On Robyn's Honey, the Fembot Strips Down Her Sound for Something Deeper


Let’s get one thing straight: Robyn has not disappeared.

Yes, it’s been eight years since her stellar compilation-slash-album Body Talk, when she graced America with a legendary floor-humping routine I assume thousands have tried and failed to replicate at karaoke. But Robyn has been making music; recording gothic robot anthems with Röyksopp, retro house music preaching the joys of free love as La Bagatelle Magique, and slow-burning club hits with Mr. Tophat. A few years ago, the Swedish artist began steadily releasing a series of remixes, letting DJs like The Black Madonna and Joakim punch up and update her pretty pop catalog for 2016.

If Robyn had run off anywhere, it was most certainly to the club. Over the past decade she has turned steadily away from the powerful but now commercial electro-pop of Body Talk and towards the throbbing, sweaty pulse of the dance floor. And it’s this experimentation over the past eight years that has undoubtedly influenced her long-awaited new solo album Honey (out October 26), which strips away the superhuman toughness and flash that once defined Robyn’s sound for something deeper.

Honey strips away the superhuman toughness and flash that once defined Robyn’s sound for something deeper.

While Honey might begin with the glimmering “Missing U,” a throwback to the hard synths and heavy bass of her past, it’s Robyn tensely singing, “I’m a human being” on the gloomy second track, her voice chasing the song’s hollow metronome beat, that sets Honey’s emotional tone. Throughout you can hear Robyn pulling from dance music that inspires her; there’s sultry, modern disco on tracks like “Because It’s In The Music” or “Baby Forgive Me,” and ’90s house on “Between The Lines” and the funny spoken-word “Beach2K20,” in which she invites you, with the sound of a text message chime, to “this cute place on the beach, they do really nice food, come through it’ll be cool.”

But there’s a somberness, as well, that permeates Honey, just as there always has been in Robyn’s pop. “I’m never gonna be brokenhearted, ever again,” she vows on the downtempo ’80s funk finale “Ever Again.” On “Because It’s in the Music,” Robyn sings of a song that makes her want to cry because it brings back too many memories. In interviews leading up to the record, Robyn has been open about the fact that the past eight years haven’t been easy; she went through a break-up and lost a close collaborator and friend, Christian Falk, all of which seems to have bled into the album. But where she once dressed up those somber feelings in punchy, earth-shattering anthems about being indestructible and how she is not to be fucked with, Robyn strips it all down here to its danceable core.

Some fans will probably hate it, but this understated, rough-around-the-edges approach to Honey feels purposeful given where Robyn is at in her career. Vocals don’t feel overly produced or layered, songs meander and stretch for several minutes, and there’s a clean minimalism that runs throughout. These don’t feel like Top 40 pop songs, but rather tracks built for DJs. On their own, songs like “Because It’s in the Music” and “Baby Forgive Me,” so sparse that the entry of a cowbell or chimes ringing in the background might as well be a bass-drop, possess a beautifully meditative quality. They remind me of a lot of what’s coming out of Swedish electronic label Studio Barnhus these days, home to chilly compositions from artists like Baba Stiltz and Axel Boman. But given Robyn’s affinity for collaboration, you can also just imagine how much people will enjoy playing with Honey’s tracks, mixing them into larger, weirder compositions.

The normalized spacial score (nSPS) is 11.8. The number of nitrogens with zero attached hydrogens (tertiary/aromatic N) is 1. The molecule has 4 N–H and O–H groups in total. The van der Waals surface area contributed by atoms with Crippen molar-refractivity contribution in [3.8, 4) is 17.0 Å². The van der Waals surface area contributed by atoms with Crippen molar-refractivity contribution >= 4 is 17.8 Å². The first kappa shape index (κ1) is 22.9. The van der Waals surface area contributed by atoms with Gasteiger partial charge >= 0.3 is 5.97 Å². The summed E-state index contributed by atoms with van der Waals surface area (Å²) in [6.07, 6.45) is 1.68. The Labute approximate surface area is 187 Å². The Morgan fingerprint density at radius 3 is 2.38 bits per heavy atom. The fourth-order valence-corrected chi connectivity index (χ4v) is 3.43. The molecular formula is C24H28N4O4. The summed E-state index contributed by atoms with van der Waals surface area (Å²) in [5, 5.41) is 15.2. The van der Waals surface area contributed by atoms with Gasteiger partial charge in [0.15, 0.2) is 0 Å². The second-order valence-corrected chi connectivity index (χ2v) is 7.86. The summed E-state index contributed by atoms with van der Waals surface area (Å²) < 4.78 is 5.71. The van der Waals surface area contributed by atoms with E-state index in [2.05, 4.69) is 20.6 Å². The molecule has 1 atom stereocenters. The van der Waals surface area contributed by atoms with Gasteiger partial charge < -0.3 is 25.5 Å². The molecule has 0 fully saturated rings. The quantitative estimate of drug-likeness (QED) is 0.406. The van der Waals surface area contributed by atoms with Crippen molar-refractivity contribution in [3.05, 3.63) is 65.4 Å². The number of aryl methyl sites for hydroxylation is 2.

In America, stars like Lady Gaga, Kesha, and Rihanna were churning out similarly intense hits, but by the time they got there, Robyn was already gone.

Robyn has never been one for pop convention. She doesn’t release music on a normal album cycle, and she doesn’t conform to any specific album length. She works with who she wants to, when she wants to, in an industry that expects and rewards a steady stream of hits. No, Robyn would not remove songs from her album about having an abortion. And as a young woman, no, she did not submit to the whims of Swedish producers who wanted a controllable idol. After Body Talk was released, Robyn’s sound sort of became par for the course in Western pop (the excellency with which she executed it, though, did not.) In America, stars like Lady Gaga, Kesha, and Rihanna were churning out similarly intense hits, but by the time they got there, Robyn was already gone.

And now Robyn’s over here, making a different sort of electronic music, marinating on the beauty of crafting an experience rather than a two-minute banger. For so long, Robyn’s music has trained her optimistic eye on her future; she doesn’t look back. Dance out your heartbreak and sorrow, or bust. But Honey’s truths are harder to swallow. “You’re not gonna get what you need, but baby I have what you want,” Robyn sings on the highly-anticipated title track. “Come get your honey.” Honey might not be a collection of strobe-lit electronica designed to lift your spirits, but its slow and steady comforts are a sweet salve.

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